Many travelers on the world's deserts succumbed to thirst and heat while slogging toward elusive lush mountains that appeared to be seductively close. But what they were seeing were the phantasms of ranges many miles distant, projected by a lens of heated air that acted like a giant magnifying glass.
In 1936 Albert Einstein computed that the immense gravity of massive objects in space--galaxies and black holes--would bend light in a similar fashion to heated air, creating mirages of even more distant objects in the cosmos. But with the ground-based telescopes of the day, he remarked, "there is no great chance of observing this phenomenon."
The resolving power of modern telescopes has exceeded Einstein's expectations; the first gravitational lens was discovered in 1979 from ground-based observations. Now, with the vastly superior resolving power of the Hubble Space Telescope, astronomers are discovering that the cosmos is rife with these windows on the most distant reaches of the universe. In the May issue of the Astronomical Journal, astrophysicists Kavan Ratnatunga and Richard Griffiths and their colleagues at Carnegie Mellon University in Pittsburgh report that a quick survey of 500 Hubble fields of sky uncovered a significant number of rings, arcs and crosses apparently produced by gravitational lenses.
The Carnegie Mellon team identified a "Top 10" of the most interesting lens candidates in the deepest--or most distant--100 Hubble fields obtained by one of the space telescope's most sensitive instruments, the Wide Field Planetary Camera. Three of these images are shown at the left. The lensing galaxies are yellow to red; the mirages surround them with an ethereal blue-white arc or multiple images. (Click on the images for more details.)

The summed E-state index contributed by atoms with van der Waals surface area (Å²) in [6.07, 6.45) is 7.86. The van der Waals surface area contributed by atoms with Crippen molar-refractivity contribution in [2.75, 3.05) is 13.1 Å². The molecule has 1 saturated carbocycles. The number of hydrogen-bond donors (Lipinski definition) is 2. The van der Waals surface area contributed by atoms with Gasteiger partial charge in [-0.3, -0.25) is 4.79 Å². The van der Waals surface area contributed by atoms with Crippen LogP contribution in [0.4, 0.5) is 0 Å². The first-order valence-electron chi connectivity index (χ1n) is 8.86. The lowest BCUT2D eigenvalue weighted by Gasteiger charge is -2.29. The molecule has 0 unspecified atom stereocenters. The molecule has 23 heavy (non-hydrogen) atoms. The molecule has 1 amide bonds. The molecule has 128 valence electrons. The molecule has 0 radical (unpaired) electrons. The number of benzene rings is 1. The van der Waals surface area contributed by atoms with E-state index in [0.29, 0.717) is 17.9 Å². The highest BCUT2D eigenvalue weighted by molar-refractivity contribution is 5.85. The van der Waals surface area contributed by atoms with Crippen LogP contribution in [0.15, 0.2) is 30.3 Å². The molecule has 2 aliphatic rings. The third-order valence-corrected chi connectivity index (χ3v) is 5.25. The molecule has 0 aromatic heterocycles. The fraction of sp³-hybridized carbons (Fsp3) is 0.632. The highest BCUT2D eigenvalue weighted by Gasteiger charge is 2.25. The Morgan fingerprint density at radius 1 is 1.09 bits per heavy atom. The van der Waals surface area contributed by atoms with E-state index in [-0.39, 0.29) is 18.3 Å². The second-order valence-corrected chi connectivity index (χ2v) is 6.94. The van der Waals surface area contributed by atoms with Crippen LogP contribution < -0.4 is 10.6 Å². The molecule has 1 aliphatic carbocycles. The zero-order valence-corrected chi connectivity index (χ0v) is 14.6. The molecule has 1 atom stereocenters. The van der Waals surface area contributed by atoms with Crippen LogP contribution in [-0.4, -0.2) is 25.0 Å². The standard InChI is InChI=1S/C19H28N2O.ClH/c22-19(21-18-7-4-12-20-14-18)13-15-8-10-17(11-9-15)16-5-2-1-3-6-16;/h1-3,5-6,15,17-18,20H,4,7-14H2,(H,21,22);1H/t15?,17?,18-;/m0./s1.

The findings represent a significant increase in the number of known optical gravitational lenses. Hubble's sensitivity and high resolution allow it to see faint and distant lenses that cannot be detected with ground-based telescopes whose images are blurred by Earth's atmosphere. The fields examined by the Carnegie Mellon researchers cover a total area equal to only that of the full moon.
Just what the lenses are showing is another problem, however. The lens may produce multiple or distorted images of the background object as seen by the observer. Seven of the team's candidates are "strong lenses," which appear to have multiple images of the source. Three are cases where the single image of the source galaxy has been distorted into an arc. "Follow-up spectroscopic observations are now needed to verify that the object is far more distant than the lensing galaxy, as well as to derive better distance estimates to confirm that multiple images really belong to the same object," says Ratnatunga.
Even so, the Hubble's ability to see so many of these lenses in a small fraction of the sky takes them from being a scientific curiosity to serving as a potentially powerful tool for probing the universe's evolution and expansion. Astronomers hope that the Advanced Camera for Surveys, scheduled to be installed on Hubble next year, will be able to discover many more gravitational lenses because of its sensitivity and wider-angle coverage.
Instead of luring unwary travelers to their doom, these cosmic mirages may turn out to be polestars guiding a new generation of explorers to the origin of the cosmos.